Framing the Race
By the end of July, we knew that Turner was within striking distance. In our first poll, he trailed by only 8 points with 22 percent of likely voters undecided. There was strong voter dissatisfaction, even among the most loyal Democrats.
Among Jewish voters, 58 percent disapproved of Obama. On the president’s handling of relations with Israel, 70 percent of Jewish voters in the district disapproved.
On the issues, the Democrats agreed with the Republicans in the district. And the ethnic Catholic voters backed up the Jewish voters on issues related to Israel and security.
Turner could now play offense on two major themes: improving the economy and strengthening security. O’B asked us to quickly put together a poll memo to try to get donors. The Washington insiders scoffed, “The Republicans can’t win special elections in upstate New York Republican districts. They won’t win in New York 9.”
On August 10, Siena College released a public poll that showed Weprin leading by just 6 percentage points—48 percent to 42 percent. Turner was getting 30 percent of Democrats to Weprin’s 60 percent.
It was time for a little paid media—and we do mean a little. The campaign was running on financial fumes. Turner had invested another $65,000 on top of the money he put in last year. Some money was coming in from friends and true believers in New York, but it was nothing near what Republicans had invested in previous losing special elections in NY-20, NY-23 and NY-26.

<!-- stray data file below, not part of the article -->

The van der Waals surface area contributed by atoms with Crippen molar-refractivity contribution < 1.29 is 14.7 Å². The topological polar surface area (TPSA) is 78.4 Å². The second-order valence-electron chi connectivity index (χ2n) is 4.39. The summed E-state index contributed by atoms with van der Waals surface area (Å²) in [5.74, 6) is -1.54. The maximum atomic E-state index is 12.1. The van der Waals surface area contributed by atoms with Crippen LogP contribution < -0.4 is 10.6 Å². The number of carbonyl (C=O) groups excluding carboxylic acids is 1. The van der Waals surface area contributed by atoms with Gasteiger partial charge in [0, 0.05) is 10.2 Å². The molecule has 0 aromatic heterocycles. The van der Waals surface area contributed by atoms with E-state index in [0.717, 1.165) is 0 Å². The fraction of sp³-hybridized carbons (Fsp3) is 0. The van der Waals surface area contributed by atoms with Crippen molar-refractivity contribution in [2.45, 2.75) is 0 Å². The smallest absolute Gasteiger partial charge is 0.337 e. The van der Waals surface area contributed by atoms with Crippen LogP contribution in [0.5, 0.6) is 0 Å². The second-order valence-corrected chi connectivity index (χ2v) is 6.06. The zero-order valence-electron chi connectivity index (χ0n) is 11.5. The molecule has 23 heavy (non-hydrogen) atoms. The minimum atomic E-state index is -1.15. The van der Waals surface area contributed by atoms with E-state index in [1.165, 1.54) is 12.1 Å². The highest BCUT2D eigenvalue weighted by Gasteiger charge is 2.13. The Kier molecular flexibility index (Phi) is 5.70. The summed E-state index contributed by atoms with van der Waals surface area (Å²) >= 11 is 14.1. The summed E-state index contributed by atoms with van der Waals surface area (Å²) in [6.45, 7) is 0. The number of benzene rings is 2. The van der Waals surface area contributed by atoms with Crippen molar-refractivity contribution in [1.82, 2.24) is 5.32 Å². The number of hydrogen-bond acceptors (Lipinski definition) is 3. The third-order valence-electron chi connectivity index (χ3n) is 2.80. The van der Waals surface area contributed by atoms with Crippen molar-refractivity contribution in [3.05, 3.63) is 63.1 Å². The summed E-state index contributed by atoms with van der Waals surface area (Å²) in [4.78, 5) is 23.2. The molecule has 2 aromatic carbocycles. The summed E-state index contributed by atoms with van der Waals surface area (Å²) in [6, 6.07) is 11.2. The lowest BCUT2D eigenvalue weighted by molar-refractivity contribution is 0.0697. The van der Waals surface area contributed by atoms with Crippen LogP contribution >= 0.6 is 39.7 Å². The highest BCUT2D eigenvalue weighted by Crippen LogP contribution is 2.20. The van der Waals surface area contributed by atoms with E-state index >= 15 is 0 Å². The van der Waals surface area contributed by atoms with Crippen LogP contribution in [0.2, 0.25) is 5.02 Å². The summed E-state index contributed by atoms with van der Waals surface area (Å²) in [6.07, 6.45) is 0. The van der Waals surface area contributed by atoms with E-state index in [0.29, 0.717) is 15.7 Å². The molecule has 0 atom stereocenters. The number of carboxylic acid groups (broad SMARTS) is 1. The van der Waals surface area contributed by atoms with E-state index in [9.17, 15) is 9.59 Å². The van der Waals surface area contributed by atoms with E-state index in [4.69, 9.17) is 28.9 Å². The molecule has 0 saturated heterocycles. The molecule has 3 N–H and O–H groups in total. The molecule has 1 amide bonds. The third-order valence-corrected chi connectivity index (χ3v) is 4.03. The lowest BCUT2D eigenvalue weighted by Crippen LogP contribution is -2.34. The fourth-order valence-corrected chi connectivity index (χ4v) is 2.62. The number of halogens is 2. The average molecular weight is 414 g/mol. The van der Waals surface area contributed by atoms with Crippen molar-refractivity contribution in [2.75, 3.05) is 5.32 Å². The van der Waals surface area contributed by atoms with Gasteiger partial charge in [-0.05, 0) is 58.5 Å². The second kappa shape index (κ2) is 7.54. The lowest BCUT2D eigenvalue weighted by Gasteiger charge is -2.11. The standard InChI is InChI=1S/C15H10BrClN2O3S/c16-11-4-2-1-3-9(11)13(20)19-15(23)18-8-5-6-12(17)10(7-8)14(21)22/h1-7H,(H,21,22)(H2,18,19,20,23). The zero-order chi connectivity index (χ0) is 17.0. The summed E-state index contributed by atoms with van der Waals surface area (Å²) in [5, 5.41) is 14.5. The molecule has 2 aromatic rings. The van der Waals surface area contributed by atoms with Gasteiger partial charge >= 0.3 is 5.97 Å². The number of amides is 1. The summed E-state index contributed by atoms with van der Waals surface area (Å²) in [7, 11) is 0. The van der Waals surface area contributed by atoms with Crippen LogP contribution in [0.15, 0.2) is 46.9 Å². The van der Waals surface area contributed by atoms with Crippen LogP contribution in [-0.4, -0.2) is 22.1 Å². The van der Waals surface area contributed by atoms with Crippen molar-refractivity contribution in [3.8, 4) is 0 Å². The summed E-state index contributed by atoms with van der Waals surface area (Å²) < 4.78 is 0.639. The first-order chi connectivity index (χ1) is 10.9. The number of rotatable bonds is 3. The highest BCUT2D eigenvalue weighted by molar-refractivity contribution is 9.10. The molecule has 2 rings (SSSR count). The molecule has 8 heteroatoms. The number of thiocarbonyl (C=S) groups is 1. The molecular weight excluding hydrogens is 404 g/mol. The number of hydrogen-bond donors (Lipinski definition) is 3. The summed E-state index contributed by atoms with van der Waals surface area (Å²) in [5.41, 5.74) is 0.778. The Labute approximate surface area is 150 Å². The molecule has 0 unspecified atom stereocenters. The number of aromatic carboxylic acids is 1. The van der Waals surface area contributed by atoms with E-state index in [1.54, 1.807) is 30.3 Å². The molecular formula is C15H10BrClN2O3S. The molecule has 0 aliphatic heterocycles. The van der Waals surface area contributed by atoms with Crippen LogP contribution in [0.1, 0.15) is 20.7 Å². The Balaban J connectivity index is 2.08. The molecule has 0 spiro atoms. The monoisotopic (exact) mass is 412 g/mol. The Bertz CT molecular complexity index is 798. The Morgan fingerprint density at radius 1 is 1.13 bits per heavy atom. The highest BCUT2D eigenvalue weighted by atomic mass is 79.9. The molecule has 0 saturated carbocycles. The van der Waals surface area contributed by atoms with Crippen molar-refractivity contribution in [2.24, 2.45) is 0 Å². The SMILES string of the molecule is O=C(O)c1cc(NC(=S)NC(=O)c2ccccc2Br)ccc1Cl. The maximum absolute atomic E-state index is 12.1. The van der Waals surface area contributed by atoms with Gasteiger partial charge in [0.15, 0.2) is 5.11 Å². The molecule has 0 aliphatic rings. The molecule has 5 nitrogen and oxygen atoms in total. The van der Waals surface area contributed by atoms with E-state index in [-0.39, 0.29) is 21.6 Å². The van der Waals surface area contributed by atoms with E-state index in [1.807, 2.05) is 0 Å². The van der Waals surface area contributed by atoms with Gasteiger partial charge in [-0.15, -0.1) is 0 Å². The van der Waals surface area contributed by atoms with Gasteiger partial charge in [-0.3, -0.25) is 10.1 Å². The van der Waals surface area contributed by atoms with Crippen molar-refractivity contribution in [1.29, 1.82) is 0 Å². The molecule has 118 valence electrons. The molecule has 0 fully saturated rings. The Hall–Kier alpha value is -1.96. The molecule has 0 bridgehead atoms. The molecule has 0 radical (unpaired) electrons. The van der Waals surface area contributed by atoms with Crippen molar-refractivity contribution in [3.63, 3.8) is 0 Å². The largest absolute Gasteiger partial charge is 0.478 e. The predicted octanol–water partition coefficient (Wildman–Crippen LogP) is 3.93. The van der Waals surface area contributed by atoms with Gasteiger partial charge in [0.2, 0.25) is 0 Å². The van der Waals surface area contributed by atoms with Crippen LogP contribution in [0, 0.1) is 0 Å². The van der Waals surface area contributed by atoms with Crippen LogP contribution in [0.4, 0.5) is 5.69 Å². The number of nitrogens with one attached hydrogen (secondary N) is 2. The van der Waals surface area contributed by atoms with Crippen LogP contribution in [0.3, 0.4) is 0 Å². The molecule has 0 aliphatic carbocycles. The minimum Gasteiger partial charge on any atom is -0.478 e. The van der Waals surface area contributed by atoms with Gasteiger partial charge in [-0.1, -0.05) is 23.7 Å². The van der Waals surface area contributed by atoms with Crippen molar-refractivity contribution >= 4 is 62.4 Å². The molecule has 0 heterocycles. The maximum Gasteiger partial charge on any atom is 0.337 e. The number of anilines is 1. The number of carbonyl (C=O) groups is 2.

O’B had found a worker with a year old clip from a previous debate of Weprin supporting the building of a mosque near Ground Zero. The talented media producer Chris Mottola would make our one and only TV ad, which would link Obama and Weprin on building the mosque. The ad went up on August 11 and ran for less than a week, but the point was made in free media. It wouldn’t run again until the last week of the race and then only on cable for $35,000. Weprin attacked Turner for raising the issue before the 10th anniversary of 9/11. But Turner stuck to his position and it backfired on Weprin.
Four weeks out from Election Day, the earned media was moving fast and furious and the New York and the national media now had the race in focus. Bob was running between Manhattan and his outer borough district for TV and radio hits while keeping up a full schedule of local media appearances—Russian radio, Jewish weeklies, synagogue and community group debates. O’B made sure the voters knew when Weprin was outside waiting for Turner to finish an appearance before he would go in. And O’Reilly handed out duck whistles to emphasize Weprin “ducking” debates.
The race was now getting daily media coverage in the largest media market in America.
Capitalizing on the Mistakes
Turner made reckless government spending a central issue in his campaign and Weprin offered us a great opportunity to highlight it. In an interview with The Daily News, Weprin understated the national debt by $10 trillion.
At that very moment, we were deciding our plan for the campaign’s final week and running on fumes. O’B was doing financial triage every day. He was deciding hourly what calls, mailings, ads and payroll we could afford as donations rolled in. He needed to know if Turner could really win.